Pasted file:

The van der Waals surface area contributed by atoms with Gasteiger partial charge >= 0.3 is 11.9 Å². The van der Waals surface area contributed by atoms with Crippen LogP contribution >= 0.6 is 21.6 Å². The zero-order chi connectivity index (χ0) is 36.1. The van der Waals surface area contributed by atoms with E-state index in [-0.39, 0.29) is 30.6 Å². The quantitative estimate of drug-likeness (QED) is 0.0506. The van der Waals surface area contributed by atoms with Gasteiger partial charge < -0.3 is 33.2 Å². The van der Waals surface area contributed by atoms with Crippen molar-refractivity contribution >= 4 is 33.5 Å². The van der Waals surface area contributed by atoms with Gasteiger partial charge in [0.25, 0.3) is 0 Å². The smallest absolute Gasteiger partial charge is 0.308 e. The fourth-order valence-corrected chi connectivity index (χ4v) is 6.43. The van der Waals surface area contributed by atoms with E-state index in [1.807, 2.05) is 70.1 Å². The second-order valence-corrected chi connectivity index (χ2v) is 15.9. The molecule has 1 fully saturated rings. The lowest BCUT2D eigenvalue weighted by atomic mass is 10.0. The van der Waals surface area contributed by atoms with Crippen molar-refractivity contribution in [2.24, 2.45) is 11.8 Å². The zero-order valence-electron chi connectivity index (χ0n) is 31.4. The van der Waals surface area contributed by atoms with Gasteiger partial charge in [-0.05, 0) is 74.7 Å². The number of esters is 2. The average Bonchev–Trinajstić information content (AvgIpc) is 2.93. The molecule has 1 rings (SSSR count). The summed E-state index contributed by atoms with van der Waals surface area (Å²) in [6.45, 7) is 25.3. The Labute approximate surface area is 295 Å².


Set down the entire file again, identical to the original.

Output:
The van der Waals surface area contributed by atoms with Gasteiger partial charge >= 0.3 is 11.9 Å². The van der Waals surface area contributed by atoms with Crippen LogP contribution >= 0.6 is 21.6 Å². The zero-order chi connectivity index (χ0) is 36.1. The van der Waals surface area contributed by atoms with E-state index in [-0.39, 0.29) is 30.6 Å². The quantitative estimate of drug-likeness (QED) is 0.0506. The van der Waals surface area contributed by atoms with Gasteiger partial charge < -0.3 is 33.2 Å². The van der Waals surface area contributed by atoms with Crippen molar-refractivity contribution >= 4 is 33.5 Å². The van der Waals surface area contributed by atoms with Gasteiger partial charge in [0.25, 0.3) is 0 Å². The smallest absolute Gasteiger partial charge is 0.308 e. The fourth-order valence-corrected chi connectivity index (χ4v) is 6.43. The van der Waals surface area contributed by atoms with E-state index in [1.807, 2.05) is 70.1 Å². The second-order valence-corrected chi connectivity index (χ2v) is 15.9. The molecule has 1 fully saturated rings. The lowest BCUT2D eigenvalue weighted by atomic mass is 10.0. The van der Waals surface area contributed by atoms with Crippen molar-refractivity contribution in [2.24, 2.45) is 11.8 Å². The zero-order valence-electron chi connectivity index (χ0n) is 31.4. The van der Waals surface area contributed by atoms with Gasteiger partial charge in [-0.05, 0) is 74.7 Å². The number of esters is 2. The average Bonchev–Trinajstić information content (AvgIpc) is 2.93. The molecule has 1 rings (SSSR count). The summed E-state index contributed by atoms with van der Waals surface area (Å²) in [6.45, 7) is 25.3. The Labute approximate surface area is 295 Å².